Peterson jurors show signs of solidarity
By Janet Lundquist email@example.com August 16, 2012 3:44PM
Updated: September 18, 2012 6:20AM
JOLIET — The panel of men and women chosen to decide Drew Peterson’s fate have provided a subtle indication of their solidarity.
On Thursday, the members of the Peterson jury — old, young, black, white — filed into the jury box, each wearing blue clothing.
On Wednesday, they all wore red, Will County Court Administrator Kurt Sangmeister said.
“I take that as a sign that they’re all getting along,” he said, adding that the disagreement among jurors often starts when juries reach the deliberation stage.
“Some (juries) get along very well. They develop lifelong friendships,” Sangmeister said. “They’re in the (jury) room, they have to learn to work it out.”
The Peterson jurors have spent a lot of time holed up together in the jury room, only having contact with the bailiff and each other.
Considering the frequency with which Peterson prosecutors and defense attorneys call for sidebar conferences outside the jury’s presence, they have had a lot of time to get to know each other.
Their jury room is stocked with puzzles, a box of paperbacks the jurors brought from home, and a Trivial Pursuit game the bailiff brought in for them.
Sangmeister said he didn’t know whether they have a game going, but said they may be quizzing each other with the trivia cards.
The jurors were given permission to bring in their own drip coffee maker and Starbucks coffee, in an apparent rebellion against the courthouse coffee.
“Our coffee is kind of lousy,” Sangmeister said.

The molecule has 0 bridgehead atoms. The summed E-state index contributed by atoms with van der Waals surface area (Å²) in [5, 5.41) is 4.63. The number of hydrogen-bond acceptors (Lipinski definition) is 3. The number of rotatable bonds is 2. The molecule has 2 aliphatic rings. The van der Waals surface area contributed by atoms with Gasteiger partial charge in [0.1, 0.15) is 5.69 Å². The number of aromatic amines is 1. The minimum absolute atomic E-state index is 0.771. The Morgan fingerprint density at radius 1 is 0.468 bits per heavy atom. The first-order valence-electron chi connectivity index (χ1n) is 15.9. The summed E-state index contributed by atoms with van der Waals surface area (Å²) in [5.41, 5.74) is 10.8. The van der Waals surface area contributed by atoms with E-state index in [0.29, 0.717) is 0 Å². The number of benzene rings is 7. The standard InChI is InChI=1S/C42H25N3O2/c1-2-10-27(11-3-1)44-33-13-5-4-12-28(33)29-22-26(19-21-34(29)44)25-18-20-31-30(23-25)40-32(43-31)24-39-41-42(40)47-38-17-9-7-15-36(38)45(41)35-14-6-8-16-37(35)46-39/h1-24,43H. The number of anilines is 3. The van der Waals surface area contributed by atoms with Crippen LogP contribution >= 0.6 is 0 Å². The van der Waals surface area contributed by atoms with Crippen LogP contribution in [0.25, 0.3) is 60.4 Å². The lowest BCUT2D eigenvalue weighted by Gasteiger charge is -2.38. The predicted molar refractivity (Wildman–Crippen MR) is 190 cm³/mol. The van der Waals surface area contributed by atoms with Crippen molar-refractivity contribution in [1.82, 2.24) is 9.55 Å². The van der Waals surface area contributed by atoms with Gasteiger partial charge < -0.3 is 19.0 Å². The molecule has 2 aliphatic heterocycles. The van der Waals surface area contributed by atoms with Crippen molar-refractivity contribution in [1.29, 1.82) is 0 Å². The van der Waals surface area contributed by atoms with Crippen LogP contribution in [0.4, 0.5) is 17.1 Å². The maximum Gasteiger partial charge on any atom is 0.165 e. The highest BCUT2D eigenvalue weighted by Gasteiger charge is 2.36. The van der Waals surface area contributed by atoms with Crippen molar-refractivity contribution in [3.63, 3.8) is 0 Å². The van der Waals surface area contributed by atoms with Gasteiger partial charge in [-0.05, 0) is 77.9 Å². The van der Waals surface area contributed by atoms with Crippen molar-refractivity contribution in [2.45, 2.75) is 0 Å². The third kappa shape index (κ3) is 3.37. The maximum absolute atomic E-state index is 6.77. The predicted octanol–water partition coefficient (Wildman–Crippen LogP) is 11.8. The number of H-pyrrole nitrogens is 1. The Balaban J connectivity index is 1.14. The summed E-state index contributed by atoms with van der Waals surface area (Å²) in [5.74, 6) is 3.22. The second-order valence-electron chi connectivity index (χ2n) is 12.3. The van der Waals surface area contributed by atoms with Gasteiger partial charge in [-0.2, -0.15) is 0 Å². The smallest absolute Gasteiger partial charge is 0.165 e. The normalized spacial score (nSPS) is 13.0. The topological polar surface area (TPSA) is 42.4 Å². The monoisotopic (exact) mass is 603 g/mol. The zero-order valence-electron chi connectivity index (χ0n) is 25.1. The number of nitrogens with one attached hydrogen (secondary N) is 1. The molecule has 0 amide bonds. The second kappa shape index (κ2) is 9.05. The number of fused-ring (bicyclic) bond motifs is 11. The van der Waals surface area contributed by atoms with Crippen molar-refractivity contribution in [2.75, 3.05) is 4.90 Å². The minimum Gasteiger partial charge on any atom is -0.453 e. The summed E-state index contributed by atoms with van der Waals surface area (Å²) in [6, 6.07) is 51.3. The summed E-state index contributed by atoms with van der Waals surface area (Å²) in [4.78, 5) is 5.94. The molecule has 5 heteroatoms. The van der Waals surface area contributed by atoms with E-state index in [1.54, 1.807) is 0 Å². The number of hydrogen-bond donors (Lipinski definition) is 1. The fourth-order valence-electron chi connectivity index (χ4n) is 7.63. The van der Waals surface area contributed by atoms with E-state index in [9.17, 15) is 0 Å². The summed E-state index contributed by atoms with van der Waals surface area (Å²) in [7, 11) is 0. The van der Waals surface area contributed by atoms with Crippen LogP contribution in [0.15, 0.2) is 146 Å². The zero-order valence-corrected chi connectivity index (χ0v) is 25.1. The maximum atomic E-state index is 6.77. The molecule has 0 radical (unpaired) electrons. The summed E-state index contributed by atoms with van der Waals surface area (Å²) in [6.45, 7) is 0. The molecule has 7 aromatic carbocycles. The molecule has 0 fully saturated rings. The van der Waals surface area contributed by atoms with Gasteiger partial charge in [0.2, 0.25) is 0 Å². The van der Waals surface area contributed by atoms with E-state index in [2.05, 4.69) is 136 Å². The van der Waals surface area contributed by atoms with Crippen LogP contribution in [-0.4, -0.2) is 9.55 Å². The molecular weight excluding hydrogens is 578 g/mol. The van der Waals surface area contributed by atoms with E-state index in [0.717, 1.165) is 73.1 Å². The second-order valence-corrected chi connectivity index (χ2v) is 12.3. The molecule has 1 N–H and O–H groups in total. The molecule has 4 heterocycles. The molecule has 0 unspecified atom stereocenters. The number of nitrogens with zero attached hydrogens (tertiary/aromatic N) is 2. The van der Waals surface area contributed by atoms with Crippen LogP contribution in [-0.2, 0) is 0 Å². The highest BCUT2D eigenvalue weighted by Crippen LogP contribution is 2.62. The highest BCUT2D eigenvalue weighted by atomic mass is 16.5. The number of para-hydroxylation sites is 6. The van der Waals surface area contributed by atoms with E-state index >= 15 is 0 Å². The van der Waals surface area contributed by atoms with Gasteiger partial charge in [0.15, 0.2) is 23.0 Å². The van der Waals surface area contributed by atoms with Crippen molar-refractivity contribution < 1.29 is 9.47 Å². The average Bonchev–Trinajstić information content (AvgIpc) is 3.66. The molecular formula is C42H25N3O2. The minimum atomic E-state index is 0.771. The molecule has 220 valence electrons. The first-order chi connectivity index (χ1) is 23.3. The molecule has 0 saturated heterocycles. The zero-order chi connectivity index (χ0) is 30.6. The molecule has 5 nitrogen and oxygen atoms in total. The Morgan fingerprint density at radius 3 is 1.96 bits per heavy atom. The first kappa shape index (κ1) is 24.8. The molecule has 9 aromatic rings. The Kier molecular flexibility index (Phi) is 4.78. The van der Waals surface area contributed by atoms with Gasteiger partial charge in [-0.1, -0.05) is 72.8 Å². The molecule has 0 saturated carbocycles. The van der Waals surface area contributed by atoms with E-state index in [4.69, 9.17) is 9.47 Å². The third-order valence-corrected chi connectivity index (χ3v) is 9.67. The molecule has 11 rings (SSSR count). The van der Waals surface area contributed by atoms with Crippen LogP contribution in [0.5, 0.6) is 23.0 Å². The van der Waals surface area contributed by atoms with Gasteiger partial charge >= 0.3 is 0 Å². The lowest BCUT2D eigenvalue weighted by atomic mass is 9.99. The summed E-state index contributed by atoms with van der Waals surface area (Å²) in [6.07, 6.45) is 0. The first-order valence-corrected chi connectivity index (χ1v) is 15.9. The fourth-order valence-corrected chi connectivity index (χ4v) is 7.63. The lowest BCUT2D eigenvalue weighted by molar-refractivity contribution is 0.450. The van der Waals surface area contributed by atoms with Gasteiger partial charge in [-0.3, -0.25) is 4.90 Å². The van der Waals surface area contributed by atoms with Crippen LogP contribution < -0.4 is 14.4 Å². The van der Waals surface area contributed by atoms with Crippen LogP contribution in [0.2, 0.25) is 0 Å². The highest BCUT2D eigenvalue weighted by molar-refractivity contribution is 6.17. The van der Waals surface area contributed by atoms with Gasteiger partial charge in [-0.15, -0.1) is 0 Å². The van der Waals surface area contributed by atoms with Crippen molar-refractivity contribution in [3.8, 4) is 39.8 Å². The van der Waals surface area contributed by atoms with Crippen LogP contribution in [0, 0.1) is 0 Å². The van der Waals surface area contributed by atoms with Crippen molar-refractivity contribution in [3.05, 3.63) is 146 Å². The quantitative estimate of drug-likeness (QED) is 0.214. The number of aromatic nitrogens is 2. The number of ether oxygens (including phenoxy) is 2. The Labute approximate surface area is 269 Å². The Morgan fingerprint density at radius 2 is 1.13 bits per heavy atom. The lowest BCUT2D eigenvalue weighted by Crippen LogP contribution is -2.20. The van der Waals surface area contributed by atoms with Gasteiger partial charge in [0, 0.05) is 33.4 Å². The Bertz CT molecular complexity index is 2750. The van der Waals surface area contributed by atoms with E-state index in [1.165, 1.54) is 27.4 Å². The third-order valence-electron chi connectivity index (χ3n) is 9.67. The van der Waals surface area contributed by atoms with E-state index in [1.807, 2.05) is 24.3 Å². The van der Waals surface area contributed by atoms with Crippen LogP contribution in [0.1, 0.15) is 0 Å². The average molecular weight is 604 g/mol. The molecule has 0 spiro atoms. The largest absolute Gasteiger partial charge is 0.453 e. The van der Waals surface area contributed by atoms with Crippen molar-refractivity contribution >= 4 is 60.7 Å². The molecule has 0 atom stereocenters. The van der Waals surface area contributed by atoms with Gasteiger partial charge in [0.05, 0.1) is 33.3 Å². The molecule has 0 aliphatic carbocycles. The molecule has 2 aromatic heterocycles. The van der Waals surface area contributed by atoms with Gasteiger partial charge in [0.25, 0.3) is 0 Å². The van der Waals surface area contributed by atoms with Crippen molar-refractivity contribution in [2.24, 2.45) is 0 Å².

Tuesday through Friday, they spend all day at the courthouse, either in the jury room or the courtroom.
“(The jury room) is like their home or office,” said Jerry Nudera, deputy chief of courthouse security.
Neither Nudera or Will County Sheriff spokesman Ken Kaupas would reveal anything about the security in place around the jury, including how they arrive at the courthouse and where they park their cars.
Besides making $10 a day in payment as well as a mileage stipend, the jury gets lunch from a selection of downtown Joliet’s restaurants.
It has be food that can be whipped up quickly — pizza, sandwiches, etc., Sangmeister said, as the court usually only takes an hour lunch break.
The court also provides cold soda and water, he said.
Each jury hearing cases at the courthouse is cared for according to that particular judge’s wishes.
“It’s the judge’s courtroom,” Sangmeister said. “The decision always falls to the judge. What he or she wants to see is what we make happen.”
Next week, there will be two juries hearing high-profile murder cases — Peterson in one room, Christopher Vaughn’s case in the courtroom next door — at the courthouse. But it’s still business as usual in the rest of the building.
“There are other trials going on,” Nudera said. “This courthouse is continuing to run as normal as we can.”